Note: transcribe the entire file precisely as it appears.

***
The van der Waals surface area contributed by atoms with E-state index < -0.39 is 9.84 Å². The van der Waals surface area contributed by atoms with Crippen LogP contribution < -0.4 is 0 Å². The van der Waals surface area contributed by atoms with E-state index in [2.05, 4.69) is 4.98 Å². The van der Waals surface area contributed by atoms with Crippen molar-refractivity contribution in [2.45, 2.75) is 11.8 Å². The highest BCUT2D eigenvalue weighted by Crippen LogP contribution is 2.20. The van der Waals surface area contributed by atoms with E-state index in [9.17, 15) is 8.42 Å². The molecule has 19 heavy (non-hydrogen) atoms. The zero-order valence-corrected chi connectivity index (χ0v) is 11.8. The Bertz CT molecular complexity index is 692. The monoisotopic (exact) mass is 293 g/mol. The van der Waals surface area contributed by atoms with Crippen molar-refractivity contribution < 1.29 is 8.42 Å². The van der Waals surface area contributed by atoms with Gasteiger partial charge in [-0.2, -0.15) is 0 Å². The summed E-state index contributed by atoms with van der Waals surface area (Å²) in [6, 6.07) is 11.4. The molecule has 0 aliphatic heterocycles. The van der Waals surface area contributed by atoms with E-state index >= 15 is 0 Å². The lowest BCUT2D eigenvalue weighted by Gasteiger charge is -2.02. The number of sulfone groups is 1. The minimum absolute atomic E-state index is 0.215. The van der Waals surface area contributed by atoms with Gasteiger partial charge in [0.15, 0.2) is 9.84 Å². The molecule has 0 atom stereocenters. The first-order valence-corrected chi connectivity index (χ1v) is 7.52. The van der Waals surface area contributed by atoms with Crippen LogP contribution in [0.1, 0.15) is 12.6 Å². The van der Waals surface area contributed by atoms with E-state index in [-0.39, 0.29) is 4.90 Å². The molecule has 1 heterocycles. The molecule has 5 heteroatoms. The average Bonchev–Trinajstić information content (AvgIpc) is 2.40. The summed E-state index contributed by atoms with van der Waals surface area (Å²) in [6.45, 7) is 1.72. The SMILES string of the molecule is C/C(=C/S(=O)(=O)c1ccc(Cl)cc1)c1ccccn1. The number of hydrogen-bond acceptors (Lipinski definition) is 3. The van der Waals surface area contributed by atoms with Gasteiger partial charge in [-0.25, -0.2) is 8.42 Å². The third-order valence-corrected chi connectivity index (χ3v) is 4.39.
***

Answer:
The van der Waals surface area contributed by atoms with E-state index < -0.39 is 9.84 Å². The van der Waals surface area contributed by atoms with Crippen LogP contribution < -0.4 is 0 Å². The van der Waals surface area contributed by atoms with E-state index in [2.05, 4.69) is 4.98 Å². The van der Waals surface area contributed by atoms with Crippen molar-refractivity contribution in [2.45, 2.75) is 11.8 Å². The highest BCUT2D eigenvalue weighted by Crippen LogP contribution is 2.20. The van der Waals surface area contributed by atoms with E-state index in [9.17, 15) is 8.42 Å². The molecule has 19 heavy (non-hydrogen) atoms. The zero-order valence-corrected chi connectivity index (χ0v) is 11.8. The Bertz CT molecular complexity index is 692. The monoisotopic (exact) mass is 293 g/mol. The van der Waals surface area contributed by atoms with Crippen molar-refractivity contribution < 1.29 is 8.42 Å². The van der Waals surface area contributed by atoms with Gasteiger partial charge in [-0.2, -0.15) is 0 Å². The summed E-state index contributed by atoms with van der Waals surface area (Å²) in [6, 6.07) is 11.4. The molecule has 0 aliphatic heterocycles. The van der Waals surface area contributed by atoms with E-state index >= 15 is 0 Å². The lowest BCUT2D eigenvalue weighted by Gasteiger charge is -2.02. The number of sulfone groups is 1. The minimum absolute atomic E-state index is 0.215. The van der Waals surface area contributed by atoms with Gasteiger partial charge in [0.15, 0.2) is 9.84 Å². The molecule has 0 atom stereocenters. The first-order valence-corrected chi connectivity index (χ1v) is 7.52. The van der Waals surface area contributed by atoms with Crippen LogP contribution in [0.1, 0.15) is 12.6 Å². The van der Waals surface area contributed by atoms with E-state index in [-0.39, 0.29) is 4.90 Å². The molecule has 1 heterocycles. The molecule has 5 heteroatoms. The average Bonchev–Trinajstić information content (AvgIpc) is 2.40. The summed E-state index contributed by atoms with van der Waals surface area (Å²) in [6.45, 7) is 1.72. The SMILES string of the molecule is C/C(=C/S(=O)(=O)c1ccc(Cl)cc1)c1ccccn1. The number of hydrogen-bond acceptors (Lipinski definition) is 3. The van der Waals surface area contributed by atoms with Gasteiger partial charge in [-0.25, -0.2) is 8.42 Å². The third-order valence-corrected chi connectivity index (χ3v) is 4.39.